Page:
Humphrey Fellowship: A Transformational Experience
By Manuel Laredo, MSU Humphrey Fellow
My name is Manuel Laredo and I am a social entrepreneur from Bolivia. In past years, I created a circular economy company that uses the rubber of scrap tires to produce safety flooring for recreational areas. With this project, we have reused 1,200 tons of tires, which is equivalent to 300,000 tires, while at the same time increasing the quality of life for 500,000 users in Bolivia, Paraguay, and Panama. For this work, I was featured as one of 2019's Meaningful Business 100 by the British digital magazine HOTTOPICS, along with CEOs of Unilever and Natura and other business leaders who are successfully combining profit and purpose to help achieve the UN sustainable development goals.
Currently, I am a Hubert H. Humphrey Fellow at Michigan State University in the area of economic development. The Humphrey fellowship program is a Fulbright exchange program funded by the U.S. Congress through the U.S. Department of State and implemented by the Institute of International Education (IIE). The program competitively selects and brings accomplished mid-career professionals from developing countries to the United States for a year of graduate level study and related professional experiences. Its aim is to place Fellows at U.S. universities based on their field of interest in order to foster knowledge, mutual understanding, and a basis for long-lasting relationships between citizens of the United States and their professional counterparts in other countries.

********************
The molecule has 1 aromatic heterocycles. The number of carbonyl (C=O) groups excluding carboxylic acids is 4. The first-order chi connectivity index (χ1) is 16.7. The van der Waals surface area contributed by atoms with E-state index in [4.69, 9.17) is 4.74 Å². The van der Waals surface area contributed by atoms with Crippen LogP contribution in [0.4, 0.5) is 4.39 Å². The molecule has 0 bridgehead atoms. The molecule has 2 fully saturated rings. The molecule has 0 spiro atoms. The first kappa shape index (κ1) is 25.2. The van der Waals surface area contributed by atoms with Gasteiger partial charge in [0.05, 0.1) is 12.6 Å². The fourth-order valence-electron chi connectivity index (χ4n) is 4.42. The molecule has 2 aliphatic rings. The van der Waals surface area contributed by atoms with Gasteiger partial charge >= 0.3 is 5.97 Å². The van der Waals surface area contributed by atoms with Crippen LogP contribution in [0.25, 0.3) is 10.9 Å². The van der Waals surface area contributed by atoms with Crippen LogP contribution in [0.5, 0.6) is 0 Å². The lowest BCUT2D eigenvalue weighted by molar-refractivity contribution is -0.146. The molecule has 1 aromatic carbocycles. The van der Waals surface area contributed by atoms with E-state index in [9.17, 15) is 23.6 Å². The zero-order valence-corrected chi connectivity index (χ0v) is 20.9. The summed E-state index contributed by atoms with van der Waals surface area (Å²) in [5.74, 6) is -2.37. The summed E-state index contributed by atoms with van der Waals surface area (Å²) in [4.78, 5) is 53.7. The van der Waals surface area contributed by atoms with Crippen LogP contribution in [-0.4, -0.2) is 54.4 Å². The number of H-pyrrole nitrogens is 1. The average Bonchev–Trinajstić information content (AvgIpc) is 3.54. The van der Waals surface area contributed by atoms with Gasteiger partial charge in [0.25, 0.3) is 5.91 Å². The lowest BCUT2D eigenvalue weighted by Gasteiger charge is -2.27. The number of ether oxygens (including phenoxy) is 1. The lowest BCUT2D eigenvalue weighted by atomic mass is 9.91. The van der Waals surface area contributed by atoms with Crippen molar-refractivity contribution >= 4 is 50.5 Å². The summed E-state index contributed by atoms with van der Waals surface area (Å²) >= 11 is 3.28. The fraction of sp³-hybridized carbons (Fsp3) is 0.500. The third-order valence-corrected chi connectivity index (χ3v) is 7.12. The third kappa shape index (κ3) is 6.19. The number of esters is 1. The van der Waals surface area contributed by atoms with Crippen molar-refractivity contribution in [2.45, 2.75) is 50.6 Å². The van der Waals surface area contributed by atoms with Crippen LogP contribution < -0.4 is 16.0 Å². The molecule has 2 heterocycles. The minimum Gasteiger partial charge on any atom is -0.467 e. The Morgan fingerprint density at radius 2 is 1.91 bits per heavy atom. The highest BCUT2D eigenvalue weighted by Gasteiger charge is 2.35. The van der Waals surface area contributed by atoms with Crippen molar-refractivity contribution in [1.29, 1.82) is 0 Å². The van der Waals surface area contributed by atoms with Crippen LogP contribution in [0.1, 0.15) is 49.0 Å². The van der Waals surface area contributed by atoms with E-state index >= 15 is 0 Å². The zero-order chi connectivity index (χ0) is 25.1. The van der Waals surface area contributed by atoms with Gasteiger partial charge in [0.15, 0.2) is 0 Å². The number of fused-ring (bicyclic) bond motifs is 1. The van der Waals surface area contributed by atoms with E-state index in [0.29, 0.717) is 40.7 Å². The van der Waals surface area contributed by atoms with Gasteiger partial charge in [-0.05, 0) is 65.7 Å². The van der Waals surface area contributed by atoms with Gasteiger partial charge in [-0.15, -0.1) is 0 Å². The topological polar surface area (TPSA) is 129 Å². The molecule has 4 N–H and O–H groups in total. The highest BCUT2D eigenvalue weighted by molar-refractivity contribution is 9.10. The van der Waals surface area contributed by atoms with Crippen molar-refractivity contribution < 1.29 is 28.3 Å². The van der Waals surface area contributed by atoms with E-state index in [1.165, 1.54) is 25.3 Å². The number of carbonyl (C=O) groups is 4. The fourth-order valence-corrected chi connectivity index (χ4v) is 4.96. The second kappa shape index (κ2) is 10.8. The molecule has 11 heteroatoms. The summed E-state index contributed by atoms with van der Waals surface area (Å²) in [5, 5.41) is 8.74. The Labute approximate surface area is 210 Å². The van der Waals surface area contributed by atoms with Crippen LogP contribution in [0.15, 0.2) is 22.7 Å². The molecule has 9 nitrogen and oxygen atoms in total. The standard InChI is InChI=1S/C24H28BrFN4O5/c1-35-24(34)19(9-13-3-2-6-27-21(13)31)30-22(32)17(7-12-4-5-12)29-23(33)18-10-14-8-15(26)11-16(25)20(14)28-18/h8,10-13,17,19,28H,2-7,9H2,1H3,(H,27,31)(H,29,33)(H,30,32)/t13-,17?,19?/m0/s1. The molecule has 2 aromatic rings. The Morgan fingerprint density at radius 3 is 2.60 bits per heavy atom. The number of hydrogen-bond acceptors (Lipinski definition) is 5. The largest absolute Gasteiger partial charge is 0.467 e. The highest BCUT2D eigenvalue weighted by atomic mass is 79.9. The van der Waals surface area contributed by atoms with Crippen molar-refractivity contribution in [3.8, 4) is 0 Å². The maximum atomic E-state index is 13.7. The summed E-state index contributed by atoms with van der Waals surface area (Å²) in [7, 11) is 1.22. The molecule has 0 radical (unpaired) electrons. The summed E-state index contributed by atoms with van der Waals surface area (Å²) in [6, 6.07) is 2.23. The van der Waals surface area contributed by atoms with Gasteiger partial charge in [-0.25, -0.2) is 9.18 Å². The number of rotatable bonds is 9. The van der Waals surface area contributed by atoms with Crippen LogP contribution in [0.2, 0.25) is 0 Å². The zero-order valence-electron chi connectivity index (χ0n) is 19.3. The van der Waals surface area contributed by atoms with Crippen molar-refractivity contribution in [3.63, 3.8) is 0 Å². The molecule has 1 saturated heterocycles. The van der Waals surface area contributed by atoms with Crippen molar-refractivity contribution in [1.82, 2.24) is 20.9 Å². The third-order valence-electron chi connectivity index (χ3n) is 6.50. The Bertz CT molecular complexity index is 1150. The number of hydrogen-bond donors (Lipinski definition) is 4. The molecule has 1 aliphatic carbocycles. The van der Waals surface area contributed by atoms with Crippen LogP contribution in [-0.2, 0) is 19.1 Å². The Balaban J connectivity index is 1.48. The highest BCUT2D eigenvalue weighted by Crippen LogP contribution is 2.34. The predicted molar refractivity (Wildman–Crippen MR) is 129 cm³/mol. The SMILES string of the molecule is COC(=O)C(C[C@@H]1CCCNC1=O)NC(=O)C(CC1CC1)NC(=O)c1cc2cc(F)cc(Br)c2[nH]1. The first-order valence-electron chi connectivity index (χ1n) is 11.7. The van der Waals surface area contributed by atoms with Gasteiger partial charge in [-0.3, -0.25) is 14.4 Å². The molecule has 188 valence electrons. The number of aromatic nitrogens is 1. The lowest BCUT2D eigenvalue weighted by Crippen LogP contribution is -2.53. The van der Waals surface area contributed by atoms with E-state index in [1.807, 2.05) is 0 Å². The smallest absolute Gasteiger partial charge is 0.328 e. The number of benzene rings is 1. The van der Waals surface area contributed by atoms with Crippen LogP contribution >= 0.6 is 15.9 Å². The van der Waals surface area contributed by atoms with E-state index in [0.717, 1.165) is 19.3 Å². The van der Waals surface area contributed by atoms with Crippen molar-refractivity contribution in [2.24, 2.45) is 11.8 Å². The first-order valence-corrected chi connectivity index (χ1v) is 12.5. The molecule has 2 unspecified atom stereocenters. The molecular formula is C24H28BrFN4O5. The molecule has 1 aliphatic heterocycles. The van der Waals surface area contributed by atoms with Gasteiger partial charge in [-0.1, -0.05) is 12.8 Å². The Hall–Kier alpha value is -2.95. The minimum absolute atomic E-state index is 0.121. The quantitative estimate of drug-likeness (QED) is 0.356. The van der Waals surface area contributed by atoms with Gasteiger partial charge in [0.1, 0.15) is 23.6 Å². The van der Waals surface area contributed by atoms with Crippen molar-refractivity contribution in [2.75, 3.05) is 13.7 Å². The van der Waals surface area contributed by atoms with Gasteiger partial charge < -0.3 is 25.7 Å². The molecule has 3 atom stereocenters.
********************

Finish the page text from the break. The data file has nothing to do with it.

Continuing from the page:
Through this program, I have had many opportunities. First, I was invited to participate in the Domicology (study of the structural lifecycle) committee in the Center for Community and Economic Development (CCED) led by Dr. LaMore. More recently, I was invited to the Extended Product Responsibility (EPR) committee, also at the CCED.
During my time in these committees, I became aware of the sustainable and circular vision that is embraced by the Center. But the thing that impressed me more was the way that the Center works to make the university solve real problems by analyzing real necessities of the community. It is for this reason that I decided to conduct my professional internship in the Center, where I am doing a description of the circular economy of scrap tires in Michigan using the butterfly methodology of the Ellen MacArthur Foundation.
The most important things that I learned during my time in the Center were about leadership and engagement. Every meeting, every conversation gave me the opportunity to learn about skills that will help me to connect my work with the community when I return to my country. I am very grateful to the people of the center for sharing with me a little of their passion to connect the university with the community.
At this time, I have been in the Lansing area for nine months, but I am not alone in this adventure. I am here with my family who have had the opportunity to visit several areas around the country, enjoy the snow, and have social meetings with local people and feel the warm and kindly soul of the people of Michigan. Also, I have learned about the resilience of my oldest daughter who has attended a new school in a different language.
I am very grateful to the U.S. Department of State, the Institute of International Education, and Michigan State University for giving me this transformational opportunity that will make me a better professional but more importantly, a better person.